Thick Cut Cha Shu, Braised Mushroom, Minced Pork, Spring Salsa, Pickles, Furikake, Soy Marinated Egg.

From one of the lesser heard dining establishments at the revamped Funan; The Pops Cafe, opened by the same folks behind The Populus Food & Coffee Co. at Neil Road. Serving up wraps and rice bowls, this was the Deluxe version which comes with the Soy Marinated Egg. Almost akin to a cross breed of a Mazesoba and Lu Rou Fan but served in a rice bowl format, the Pops 'Cha Shu' was no doubt comforting and satisfying; the Thick Cut Cha Shu being fatty, juicy, soft and tender; almost melt-in-the-mouth whilst carrying a savoury flavour without a porky stench — possibly prepared through the sous-vide method. The minced pork provides some bite, adding texture yet complimenting all that meatiness while the spring salsa and pickled cucumbers add a crunch and a refreshing zing that cuts through the meatiness. Soy Marinated Egg was no doubt a crowd pleaser with its molten egg whilst carrying a light hint of savoury flavour from the marination. A pretty satisfying and comforting bowl that we pretty much enjoyed.


Fried Tau Pok with meat stuffings, Dried Oyster Pork Balls, Shiitake Mushroom with Pork, Meatballs.

From Carbon& at Aperia Mall; predominantly a bar that serves craft beer on tap alongside burgers and bar bites for dinner, whilst also offering rice bowls during lunch hours. An interesting take on bar bites considering how they serve up items with a local element, the most outstanding item here is undoubtedly the Pork Meatballs; crisp on the exterior, juicy within whilst carrying a good bite without being too synthetic or tough to chew — the Pork Meatballs were undeniably flavourful and well-executed, and something which we could not get enough of. The other items were pretty good too, carrying quite a good portion of meat to provide a good balance of flavour; the Fried Tau Pok having a soft bite with meat stuffed in the middle, while the Dried Oyster Pork Balls was the softest of the lot; the pork being slightly more dominant to the masses. The Shiitake Mushroom with Pork Meatballs are pretty interesting; carrying that firm bite that the mushrooms have, the item carries a great chew with the slight earthiness of the mushrooms complimenting the meat stuffings. Dip the items into the housemade chili for a spicy kick akin to that of the chili usually served with Hainanese Chicken Rice. A pretty innovative take on using local fare for a bar bite.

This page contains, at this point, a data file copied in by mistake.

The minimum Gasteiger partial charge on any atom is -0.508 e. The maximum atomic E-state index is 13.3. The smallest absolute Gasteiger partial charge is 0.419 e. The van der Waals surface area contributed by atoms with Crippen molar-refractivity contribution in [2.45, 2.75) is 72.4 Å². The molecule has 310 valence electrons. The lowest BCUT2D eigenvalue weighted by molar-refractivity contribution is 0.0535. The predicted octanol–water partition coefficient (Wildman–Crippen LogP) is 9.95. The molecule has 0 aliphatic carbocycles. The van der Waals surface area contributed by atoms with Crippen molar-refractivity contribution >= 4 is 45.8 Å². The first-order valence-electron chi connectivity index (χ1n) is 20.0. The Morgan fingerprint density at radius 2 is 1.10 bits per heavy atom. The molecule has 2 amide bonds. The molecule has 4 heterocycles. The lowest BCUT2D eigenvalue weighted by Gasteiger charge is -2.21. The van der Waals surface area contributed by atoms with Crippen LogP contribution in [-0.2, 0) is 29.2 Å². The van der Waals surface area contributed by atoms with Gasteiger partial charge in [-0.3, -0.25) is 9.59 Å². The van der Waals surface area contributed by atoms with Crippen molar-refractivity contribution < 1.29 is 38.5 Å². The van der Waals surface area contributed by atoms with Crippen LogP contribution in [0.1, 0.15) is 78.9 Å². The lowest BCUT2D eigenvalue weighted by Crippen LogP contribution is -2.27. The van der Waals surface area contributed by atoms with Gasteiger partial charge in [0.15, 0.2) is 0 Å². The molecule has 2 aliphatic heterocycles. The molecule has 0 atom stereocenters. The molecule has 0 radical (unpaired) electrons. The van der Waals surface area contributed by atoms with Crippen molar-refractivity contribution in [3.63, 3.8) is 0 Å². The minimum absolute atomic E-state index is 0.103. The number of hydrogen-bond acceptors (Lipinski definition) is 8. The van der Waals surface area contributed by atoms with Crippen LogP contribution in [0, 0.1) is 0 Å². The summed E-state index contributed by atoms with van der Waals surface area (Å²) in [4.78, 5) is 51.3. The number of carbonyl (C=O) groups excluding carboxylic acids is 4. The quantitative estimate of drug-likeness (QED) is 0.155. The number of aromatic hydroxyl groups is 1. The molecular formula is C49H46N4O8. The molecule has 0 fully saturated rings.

Returned back to Ah Lock & Co. to get my hands on their Hakka Karni Bowl. Created for the meat lovers, the Hakka Karni Bowl features all the different types of meats available at Ah Lock & Co., from Hakka Pork, to Hakka Meatballs and their all-time favourite Hakka Tofu less the greens served atop the same short-grained rice as all the other rice bowls that they have to offer. Having enjoyed the meats in the Hakka Tofu Bowl and Hakka Pork Bowl, the Hakka Karni Bowl was certainly satiating with fried silken tofu that is stuffed with pork for a meaty bite, juicy Hakka Meatballs which were crisp on the exterior and easy to chew within, and the Hakka Pork that comes with a bite without being too porky or tough to bite, whilst also being crisp on the exterior. Still prefer the Hakka Tofu Bowl overall; the Manicai and the other greens provide a good break amidst all the meatiness that gives a better contrast of flavours (aside from being that signature dish of theirs since Day One at Yishun Park Hawker Centre as Ah Lock Tofu), but the Hakka Karni Bowl would certainly do well for those who just simply wants to go for the meat and can't really be bothered about their vegetables; a meat lover's dream!


1 Shrimp Paste Wing, Aromatic Rice. Added a sunny side-up for this order for $0.50 extra. Finally got round to visit Ah Tan Wings' newest outlet at Maxwell Food Centre; a location that most would find more convenient than their very first branch at Yishun Park Hawker Centre. Being the most basic set without, there is no doubt that the wings were still as good as they were at their original location; fried upon order, its crisp, juicy, tender and incredibly umami. Sunny side-up comes with an oozy egg yolk, while the rice comes with a slight savouriness that was not too overpowering, and goes well with that zippy chili on the side that provides a good spicy kick. Pretty affordable as well, given how this is well-sized for an individual with an average appetite for $3.50 without the egg; something that would work out well for everyone in the area.


Up, down and everywhere around for food.